The computer: That can be one of the many complete packages that cost around 1000 euros including TFT screen, keyboard, mouse, printer, basic software (and sometimes including speakers). Those who mainly print text documents should choose a laser printer instead of the usual color inkjet printer, taking into account the printing costs. In any case, a modem connection is sufficient to start with Internet access.

2. Type of player: "On the PC I break into new worlds."

For him, the PC is first and foremost a fascinating gaming device that makes him forget reality. He spends hours with the latest, increasingly complex 3D games and also uses the Internet, where he competes against like-minded people in online games. Of course, surround sound is one of them.

The computer: With regard to the requirements of current 3D games, the best of the best is just good enough. This mainly affects the graphics card, the RAM, the processor and the speakers. In action-packed games, a TFT screen can be a disadvantage due to its slower response time, as a dragging effect can occur. Broadband access (TV cable, ADSL) is the only option for the Internet.

3. Type of creative: "The PC offers unlimited possibilities."

For the creative, the PC is the private photo or film studio. He delves into the post-processing of his digital photos or video recordings, experiments with special effects and spends a lot of time on optimally coordinating the screen display and the photo print results.

The computer: It doesn't need the best of the best, but it should have 1024 MB RAM and 64 MB graphics memory. A card reader and a high-quality photo printer are recommended for photo editing, especially a Firewire connection, a DVD burner and possibly a second hard drive for digital videos. Due to its higher color fidelity and better adjustability, a 19-inch tube monitor makes more sense than a TFT screen.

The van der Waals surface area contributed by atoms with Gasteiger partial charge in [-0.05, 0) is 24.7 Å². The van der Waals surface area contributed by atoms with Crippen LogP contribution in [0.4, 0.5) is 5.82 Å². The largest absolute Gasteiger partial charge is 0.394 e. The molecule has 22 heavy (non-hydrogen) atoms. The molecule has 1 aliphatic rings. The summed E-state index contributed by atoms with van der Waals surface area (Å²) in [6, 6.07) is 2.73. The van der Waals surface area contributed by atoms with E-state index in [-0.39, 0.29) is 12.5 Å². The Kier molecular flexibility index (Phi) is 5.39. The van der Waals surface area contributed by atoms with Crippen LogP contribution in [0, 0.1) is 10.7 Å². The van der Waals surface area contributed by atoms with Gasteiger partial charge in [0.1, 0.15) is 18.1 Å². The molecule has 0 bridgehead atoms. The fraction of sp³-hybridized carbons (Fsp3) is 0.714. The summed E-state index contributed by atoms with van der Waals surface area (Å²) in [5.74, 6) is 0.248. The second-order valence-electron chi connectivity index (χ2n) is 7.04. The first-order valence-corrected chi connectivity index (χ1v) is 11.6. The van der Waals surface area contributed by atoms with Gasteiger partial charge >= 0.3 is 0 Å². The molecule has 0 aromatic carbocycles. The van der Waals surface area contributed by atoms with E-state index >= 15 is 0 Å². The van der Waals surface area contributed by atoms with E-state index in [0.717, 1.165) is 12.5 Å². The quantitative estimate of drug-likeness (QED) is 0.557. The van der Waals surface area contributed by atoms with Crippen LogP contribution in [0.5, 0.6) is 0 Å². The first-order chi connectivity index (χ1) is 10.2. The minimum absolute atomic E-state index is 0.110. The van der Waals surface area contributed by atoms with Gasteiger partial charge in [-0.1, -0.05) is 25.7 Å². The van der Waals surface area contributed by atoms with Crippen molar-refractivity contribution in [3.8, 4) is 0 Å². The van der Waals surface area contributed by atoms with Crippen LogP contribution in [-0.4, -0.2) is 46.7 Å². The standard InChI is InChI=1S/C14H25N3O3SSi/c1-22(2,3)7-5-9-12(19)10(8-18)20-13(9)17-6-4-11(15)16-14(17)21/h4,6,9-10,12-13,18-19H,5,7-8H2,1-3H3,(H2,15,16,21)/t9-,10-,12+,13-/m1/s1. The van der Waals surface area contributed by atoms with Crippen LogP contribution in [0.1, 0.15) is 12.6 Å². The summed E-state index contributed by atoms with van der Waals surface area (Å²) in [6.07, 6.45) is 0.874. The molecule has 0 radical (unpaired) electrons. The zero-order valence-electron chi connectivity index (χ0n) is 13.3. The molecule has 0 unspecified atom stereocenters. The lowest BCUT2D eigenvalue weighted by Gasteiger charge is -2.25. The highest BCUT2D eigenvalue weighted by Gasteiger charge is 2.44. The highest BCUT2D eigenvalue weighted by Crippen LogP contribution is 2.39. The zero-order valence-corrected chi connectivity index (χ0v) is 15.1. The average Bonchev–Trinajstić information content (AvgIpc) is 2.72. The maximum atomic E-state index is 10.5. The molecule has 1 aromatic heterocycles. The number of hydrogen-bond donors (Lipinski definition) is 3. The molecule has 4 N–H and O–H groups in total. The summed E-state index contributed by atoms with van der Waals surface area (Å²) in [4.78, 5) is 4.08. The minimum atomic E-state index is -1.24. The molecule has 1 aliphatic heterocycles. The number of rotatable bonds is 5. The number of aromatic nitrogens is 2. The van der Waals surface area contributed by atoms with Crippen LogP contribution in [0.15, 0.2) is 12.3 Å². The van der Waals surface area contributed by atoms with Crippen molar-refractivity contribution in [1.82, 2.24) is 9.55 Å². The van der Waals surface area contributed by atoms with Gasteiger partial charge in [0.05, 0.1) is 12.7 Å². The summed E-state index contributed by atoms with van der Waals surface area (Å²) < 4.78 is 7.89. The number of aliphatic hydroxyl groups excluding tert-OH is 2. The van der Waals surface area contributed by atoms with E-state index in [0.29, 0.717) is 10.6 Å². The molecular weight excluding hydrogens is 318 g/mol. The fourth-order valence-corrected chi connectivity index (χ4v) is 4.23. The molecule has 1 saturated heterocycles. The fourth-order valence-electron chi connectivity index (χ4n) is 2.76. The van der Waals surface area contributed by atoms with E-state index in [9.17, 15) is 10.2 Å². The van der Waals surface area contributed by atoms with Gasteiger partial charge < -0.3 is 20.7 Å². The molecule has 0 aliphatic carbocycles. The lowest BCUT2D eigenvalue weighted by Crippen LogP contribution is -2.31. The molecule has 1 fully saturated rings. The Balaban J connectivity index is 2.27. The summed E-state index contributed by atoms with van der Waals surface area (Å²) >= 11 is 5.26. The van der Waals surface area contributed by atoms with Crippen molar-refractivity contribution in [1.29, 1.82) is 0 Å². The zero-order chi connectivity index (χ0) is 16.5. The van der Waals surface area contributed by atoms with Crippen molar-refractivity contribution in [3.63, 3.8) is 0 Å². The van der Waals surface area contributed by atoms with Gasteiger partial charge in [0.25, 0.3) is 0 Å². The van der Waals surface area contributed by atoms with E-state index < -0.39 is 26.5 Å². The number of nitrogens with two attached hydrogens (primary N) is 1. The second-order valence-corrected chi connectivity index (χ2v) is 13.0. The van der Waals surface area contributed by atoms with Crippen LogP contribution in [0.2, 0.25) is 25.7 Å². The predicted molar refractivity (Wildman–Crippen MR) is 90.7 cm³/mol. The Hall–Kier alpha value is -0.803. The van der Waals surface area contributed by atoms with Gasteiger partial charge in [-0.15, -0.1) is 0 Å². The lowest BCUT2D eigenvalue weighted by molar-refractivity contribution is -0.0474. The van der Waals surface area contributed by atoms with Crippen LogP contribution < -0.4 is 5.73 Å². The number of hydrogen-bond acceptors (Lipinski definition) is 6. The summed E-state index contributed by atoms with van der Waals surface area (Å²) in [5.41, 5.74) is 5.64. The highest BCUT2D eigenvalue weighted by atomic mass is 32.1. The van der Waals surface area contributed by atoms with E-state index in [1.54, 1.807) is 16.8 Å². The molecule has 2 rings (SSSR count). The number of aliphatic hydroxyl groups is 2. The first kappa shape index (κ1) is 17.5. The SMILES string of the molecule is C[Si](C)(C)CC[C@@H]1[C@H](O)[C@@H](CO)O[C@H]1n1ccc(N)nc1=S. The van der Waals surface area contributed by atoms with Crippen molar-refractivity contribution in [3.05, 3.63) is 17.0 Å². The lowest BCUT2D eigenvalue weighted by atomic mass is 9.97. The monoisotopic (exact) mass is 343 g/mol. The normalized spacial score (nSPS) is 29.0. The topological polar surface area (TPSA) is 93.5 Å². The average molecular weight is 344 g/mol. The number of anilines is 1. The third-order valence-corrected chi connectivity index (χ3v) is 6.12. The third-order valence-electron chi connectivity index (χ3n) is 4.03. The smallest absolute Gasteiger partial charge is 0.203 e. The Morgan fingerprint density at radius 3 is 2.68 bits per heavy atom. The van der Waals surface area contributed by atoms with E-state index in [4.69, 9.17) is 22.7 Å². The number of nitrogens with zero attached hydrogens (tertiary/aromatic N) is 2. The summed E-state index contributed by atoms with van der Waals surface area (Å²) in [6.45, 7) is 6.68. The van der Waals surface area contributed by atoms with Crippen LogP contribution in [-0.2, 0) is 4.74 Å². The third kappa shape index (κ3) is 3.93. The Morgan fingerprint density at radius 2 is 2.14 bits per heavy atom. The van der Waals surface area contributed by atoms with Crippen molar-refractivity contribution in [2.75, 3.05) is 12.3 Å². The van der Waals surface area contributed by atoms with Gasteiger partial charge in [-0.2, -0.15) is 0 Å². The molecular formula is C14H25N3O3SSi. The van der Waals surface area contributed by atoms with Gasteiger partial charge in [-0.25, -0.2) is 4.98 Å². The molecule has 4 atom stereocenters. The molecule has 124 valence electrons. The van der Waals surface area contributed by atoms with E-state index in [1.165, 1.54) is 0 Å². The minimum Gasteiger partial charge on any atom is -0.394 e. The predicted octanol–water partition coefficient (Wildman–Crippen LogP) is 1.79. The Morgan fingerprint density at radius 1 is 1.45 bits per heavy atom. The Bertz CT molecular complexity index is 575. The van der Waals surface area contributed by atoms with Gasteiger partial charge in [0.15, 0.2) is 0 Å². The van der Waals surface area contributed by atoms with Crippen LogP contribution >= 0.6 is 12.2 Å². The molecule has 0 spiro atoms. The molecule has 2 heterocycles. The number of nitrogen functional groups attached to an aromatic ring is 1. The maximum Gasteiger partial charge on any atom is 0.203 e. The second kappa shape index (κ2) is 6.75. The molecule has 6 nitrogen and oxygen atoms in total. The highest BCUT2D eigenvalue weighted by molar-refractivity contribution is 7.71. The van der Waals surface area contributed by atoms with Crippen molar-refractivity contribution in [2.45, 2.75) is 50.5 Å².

What else is inside

hard disk

80 gigabytes (GB) is the lower limit for the PCs available today, but is sufficient for pretty much all home applications - including video editing. It makes sense to divide the hard disk into three partitions: for the operating system, the programs and the data. There are special programs for setting up the partitions.

wireless Internet access

The wireless version of the Local Area Network (LAN) for setting up small local networks.
Processor: Manufacturers are constantly outbidding each other when it comes to the processing speed of the processor chip, because impressive numbers are a selling point. In truth, very fast processors around three gigahertz are only interesting for PC games (and professional graphics programs). Power consumption also increases with speed. Incidentally, the speed specified for “Athlon” processors is always related to the performance of “Pentium” chips. The specification "2800+" means, for example, that the processor is at least as fast as a "Pentium" with 2.8 gigahertz.

Random Access Memory (RAM)

The volume of the main memory influences the processing speed, but also the power consumption. So more RAM makes more sense than a faster processor. 256 megabytes (MB) of RAM are at the lower end of the recommendation today, 512 MB are more sensible and 1024 MB for video editing. Working memory divided into two chips (e.g. 2 x 256 MB) has the disadvantage that two slots are occupied and both chips have to be replaced when retrofitting, instead of buying just one. In any case, it is important that both memory modules have the same performance and design.

graphic card

The differences are big, but irrelevant for normal users. 64 MB graphics memory is common today and - with the exception of very fast 3D games - sufficient. The cheaper PCs sometimes use integrated on-board cards that are difficult to replace. Usually the term “shared memory” is an indication of this. Here the graphics memory is "split off" by the main memory, which can noticeably impair the performance of the PC.

Sound card

Cards from the SoundBlaster company or SoundBlaster-compatible products have established themselves as a quasi-standard. 16-bit cards with a sampling frequency (sampling rate) of 44.1 kHz deliver CD quality.